“I don’t see how Hobby Lobby applies here. Sterling was not only a government employee, rather than the private citizen running a public accommodation, but a uniformed member of the armed forces. Government employees have substantially less expressive right in the workplace than is typical in the private sector, simply because our expression might be construed as government policy. Military personnel have more restrictions still because of the need for “good order and discipline.” There’s a long history of case law in support of these principles.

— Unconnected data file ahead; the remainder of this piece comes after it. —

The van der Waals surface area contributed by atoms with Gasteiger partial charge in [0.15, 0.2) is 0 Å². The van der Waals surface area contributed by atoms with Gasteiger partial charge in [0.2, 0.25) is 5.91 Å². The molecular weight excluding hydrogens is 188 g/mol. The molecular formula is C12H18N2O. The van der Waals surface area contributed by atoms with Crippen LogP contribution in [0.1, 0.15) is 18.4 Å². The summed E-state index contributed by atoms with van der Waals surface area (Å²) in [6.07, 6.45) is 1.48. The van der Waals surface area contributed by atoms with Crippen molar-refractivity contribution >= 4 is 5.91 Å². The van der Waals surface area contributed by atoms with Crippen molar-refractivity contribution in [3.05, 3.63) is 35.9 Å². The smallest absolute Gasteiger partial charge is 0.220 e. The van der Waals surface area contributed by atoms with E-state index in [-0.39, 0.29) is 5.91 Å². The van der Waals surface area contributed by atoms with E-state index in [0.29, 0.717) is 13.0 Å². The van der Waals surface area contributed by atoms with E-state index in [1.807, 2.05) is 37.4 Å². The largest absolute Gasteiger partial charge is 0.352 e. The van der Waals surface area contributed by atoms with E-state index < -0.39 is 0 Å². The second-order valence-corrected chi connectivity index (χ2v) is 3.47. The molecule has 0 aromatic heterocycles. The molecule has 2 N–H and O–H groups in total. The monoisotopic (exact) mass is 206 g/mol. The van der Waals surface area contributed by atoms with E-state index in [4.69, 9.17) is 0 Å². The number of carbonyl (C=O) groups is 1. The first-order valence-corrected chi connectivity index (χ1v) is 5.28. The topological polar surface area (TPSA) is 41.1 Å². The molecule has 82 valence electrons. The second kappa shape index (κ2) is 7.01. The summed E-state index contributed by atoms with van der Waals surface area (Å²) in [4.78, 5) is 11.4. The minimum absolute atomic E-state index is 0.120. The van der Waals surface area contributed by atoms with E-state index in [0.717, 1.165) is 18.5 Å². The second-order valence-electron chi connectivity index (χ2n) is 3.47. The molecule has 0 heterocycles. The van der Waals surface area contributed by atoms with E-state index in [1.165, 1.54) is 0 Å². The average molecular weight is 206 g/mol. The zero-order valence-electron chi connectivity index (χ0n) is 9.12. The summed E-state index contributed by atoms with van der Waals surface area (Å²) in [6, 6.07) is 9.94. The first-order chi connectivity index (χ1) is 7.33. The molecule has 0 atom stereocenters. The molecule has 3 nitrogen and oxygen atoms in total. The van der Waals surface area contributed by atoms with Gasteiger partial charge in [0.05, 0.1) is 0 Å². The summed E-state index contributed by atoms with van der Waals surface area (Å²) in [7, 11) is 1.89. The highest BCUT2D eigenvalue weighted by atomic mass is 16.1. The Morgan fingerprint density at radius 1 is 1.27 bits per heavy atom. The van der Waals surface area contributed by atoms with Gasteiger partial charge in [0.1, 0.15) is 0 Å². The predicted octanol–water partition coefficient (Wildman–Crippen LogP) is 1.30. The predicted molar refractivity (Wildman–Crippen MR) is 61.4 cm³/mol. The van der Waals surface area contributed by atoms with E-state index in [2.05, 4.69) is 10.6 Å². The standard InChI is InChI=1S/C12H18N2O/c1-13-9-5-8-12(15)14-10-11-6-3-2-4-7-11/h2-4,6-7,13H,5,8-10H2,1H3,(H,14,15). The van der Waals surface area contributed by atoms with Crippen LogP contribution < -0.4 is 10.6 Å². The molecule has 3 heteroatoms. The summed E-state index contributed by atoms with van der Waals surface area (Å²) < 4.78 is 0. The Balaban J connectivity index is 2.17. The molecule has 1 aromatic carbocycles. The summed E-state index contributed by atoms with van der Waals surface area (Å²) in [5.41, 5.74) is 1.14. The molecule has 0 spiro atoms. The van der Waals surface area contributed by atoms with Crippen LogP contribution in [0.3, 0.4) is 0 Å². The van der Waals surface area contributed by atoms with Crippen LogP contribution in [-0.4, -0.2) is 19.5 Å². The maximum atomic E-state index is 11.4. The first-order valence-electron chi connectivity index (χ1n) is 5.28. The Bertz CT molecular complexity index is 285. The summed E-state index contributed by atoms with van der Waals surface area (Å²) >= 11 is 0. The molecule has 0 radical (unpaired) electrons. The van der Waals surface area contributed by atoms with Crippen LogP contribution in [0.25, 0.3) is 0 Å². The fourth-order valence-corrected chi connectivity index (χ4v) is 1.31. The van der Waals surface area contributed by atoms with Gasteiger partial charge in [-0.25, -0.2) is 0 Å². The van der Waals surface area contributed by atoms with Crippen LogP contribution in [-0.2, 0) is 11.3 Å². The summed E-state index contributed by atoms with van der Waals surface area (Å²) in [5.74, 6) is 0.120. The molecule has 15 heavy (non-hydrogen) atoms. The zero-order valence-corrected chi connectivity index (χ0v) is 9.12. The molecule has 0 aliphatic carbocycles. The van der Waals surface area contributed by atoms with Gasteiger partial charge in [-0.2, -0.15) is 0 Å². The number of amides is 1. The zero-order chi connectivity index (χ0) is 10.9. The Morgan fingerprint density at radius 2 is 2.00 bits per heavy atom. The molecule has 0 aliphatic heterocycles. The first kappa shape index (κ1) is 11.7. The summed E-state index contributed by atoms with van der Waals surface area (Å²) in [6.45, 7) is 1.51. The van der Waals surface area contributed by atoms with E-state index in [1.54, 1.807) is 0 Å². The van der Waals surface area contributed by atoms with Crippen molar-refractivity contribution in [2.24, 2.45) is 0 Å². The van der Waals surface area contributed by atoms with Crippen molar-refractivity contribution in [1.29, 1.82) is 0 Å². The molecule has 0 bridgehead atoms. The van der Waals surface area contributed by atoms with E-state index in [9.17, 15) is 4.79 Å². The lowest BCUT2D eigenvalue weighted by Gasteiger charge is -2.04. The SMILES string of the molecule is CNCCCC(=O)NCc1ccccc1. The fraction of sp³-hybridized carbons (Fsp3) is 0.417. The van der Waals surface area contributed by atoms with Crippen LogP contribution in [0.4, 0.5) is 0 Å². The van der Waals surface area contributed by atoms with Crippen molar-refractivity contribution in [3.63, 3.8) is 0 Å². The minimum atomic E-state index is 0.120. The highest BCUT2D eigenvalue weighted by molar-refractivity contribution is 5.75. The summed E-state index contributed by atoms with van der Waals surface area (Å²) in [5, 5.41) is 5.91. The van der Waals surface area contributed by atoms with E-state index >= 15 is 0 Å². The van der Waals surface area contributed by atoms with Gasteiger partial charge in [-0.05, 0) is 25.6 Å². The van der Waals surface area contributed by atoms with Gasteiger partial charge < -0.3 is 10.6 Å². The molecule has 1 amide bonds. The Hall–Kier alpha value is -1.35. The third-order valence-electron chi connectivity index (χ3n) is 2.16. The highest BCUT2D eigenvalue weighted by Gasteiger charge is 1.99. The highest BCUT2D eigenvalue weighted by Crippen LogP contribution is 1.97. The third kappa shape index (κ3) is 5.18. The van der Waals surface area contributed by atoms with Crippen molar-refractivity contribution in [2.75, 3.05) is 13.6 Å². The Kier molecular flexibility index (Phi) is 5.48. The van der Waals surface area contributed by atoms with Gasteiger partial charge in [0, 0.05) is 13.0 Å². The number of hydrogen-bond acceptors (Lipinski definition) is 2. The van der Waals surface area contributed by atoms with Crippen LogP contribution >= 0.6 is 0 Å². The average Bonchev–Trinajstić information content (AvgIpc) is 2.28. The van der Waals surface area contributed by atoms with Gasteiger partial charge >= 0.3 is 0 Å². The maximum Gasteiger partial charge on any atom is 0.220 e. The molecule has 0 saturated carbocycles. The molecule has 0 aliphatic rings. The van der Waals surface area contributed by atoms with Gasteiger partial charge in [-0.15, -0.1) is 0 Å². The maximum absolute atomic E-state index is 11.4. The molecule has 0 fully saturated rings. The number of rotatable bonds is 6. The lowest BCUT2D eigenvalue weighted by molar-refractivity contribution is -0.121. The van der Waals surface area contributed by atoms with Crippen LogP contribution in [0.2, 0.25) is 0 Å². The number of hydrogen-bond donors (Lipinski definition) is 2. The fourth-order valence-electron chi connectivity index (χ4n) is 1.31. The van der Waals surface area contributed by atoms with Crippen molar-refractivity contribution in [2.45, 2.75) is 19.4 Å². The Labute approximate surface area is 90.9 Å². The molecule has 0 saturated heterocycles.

Sterling’s case gets even less complicated given that she was repeatedly ordered by her superiors to take down the verses. If she believed her staff sergeant’s order was illegal, she had every right to appeal it up the chain of command or even write her Congressman. She had no right at all to ignore it, let alone defy it repeatedly and brazenly.”
Via Marine Fighting for Right to Post Bible Verses in Violation of Direct Orders @ Outside the Beltway.